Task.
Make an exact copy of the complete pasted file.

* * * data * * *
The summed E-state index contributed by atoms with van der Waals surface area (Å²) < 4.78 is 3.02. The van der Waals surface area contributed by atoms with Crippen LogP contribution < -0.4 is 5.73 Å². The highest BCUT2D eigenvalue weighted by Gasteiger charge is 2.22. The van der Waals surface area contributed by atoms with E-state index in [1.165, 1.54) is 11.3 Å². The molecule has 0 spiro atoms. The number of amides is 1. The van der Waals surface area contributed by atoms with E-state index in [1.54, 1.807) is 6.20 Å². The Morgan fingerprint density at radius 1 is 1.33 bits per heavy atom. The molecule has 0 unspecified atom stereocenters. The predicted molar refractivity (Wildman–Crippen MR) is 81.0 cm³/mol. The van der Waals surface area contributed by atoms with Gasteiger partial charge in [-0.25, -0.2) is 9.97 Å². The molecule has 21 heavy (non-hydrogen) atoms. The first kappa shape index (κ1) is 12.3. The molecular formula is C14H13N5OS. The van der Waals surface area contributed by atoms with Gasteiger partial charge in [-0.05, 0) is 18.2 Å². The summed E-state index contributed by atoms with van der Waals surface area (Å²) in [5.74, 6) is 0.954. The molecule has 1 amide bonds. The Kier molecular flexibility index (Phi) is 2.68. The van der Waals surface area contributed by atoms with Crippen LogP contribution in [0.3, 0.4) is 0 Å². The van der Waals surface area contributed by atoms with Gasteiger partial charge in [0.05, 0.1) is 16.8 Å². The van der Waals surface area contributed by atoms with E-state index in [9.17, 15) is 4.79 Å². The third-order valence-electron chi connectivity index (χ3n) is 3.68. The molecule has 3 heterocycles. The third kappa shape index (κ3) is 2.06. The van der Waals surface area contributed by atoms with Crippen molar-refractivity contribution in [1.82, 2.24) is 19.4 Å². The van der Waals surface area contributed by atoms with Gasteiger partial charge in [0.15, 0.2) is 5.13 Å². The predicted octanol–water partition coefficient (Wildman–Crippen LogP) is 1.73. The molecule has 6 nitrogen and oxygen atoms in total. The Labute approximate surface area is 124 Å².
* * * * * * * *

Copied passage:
The summed E-state index contributed by atoms with van der Waals surface area (Å²) < 4.78 is 3.02. The van der Waals surface area contributed by atoms with Crippen LogP contribution < -0.4 is 5.73 Å². The highest BCUT2D eigenvalue weighted by Gasteiger charge is 2.22. The van der Waals surface area contributed by atoms with E-state index in [1.165, 1.54) is 11.3 Å². The molecule has 0 spiro atoms. The number of amides is 1. The van der Waals surface area contributed by atoms with E-state index in [1.54, 1.807) is 6.20 Å². The Morgan fingerprint density at radius 1 is 1.33 bits per heavy atom. The molecule has 0 unspecified atom stereocenters. The predicted molar refractivity (Wildman–Crippen MR) is 81.0 cm³/mol. The van der Waals surface area contributed by atoms with Gasteiger partial charge in [-0.25, -0.2) is 9.97 Å². The molecule has 21 heavy (non-hydrogen) atoms. The first kappa shape index (κ1) is 12.3. The molecular formula is C14H13N5OS. The van der Waals surface area contributed by atoms with Gasteiger partial charge in [-0.05, 0) is 18.2 Å². The summed E-state index contributed by atoms with van der Waals surface area (Å²) in [5.74, 6) is 0.954. The molecule has 1 amide bonds. The Kier molecular flexibility index (Phi) is 2.68. The van der Waals surface area contributed by atoms with Crippen LogP contribution in [0.3, 0.4) is 0 Å². The van der Waals surface area contributed by atoms with Gasteiger partial charge in [0.05, 0.1) is 16.8 Å². The van der Waals surface area contributed by atoms with E-state index in [9.17, 15) is 4.79 Å². The third-order valence-electron chi connectivity index (χ3n) is 3.68. The molecule has 3 heterocycles. The third kappa shape index (κ3) is 2.06. The van der Waals surface area contributed by atoms with Crippen molar-refractivity contribution in [1.82, 2.24) is 19.4 Å². The van der Waals surface area contributed by atoms with Gasteiger partial charge in [0.15, 0.2) is 5.13 Å². The predicted octanol–water partition coefficient (Wildman–Crippen LogP) is 1.73. The molecule has 6 nitrogen and oxygen atoms in total. The Labute approximate surface area is 124 Å².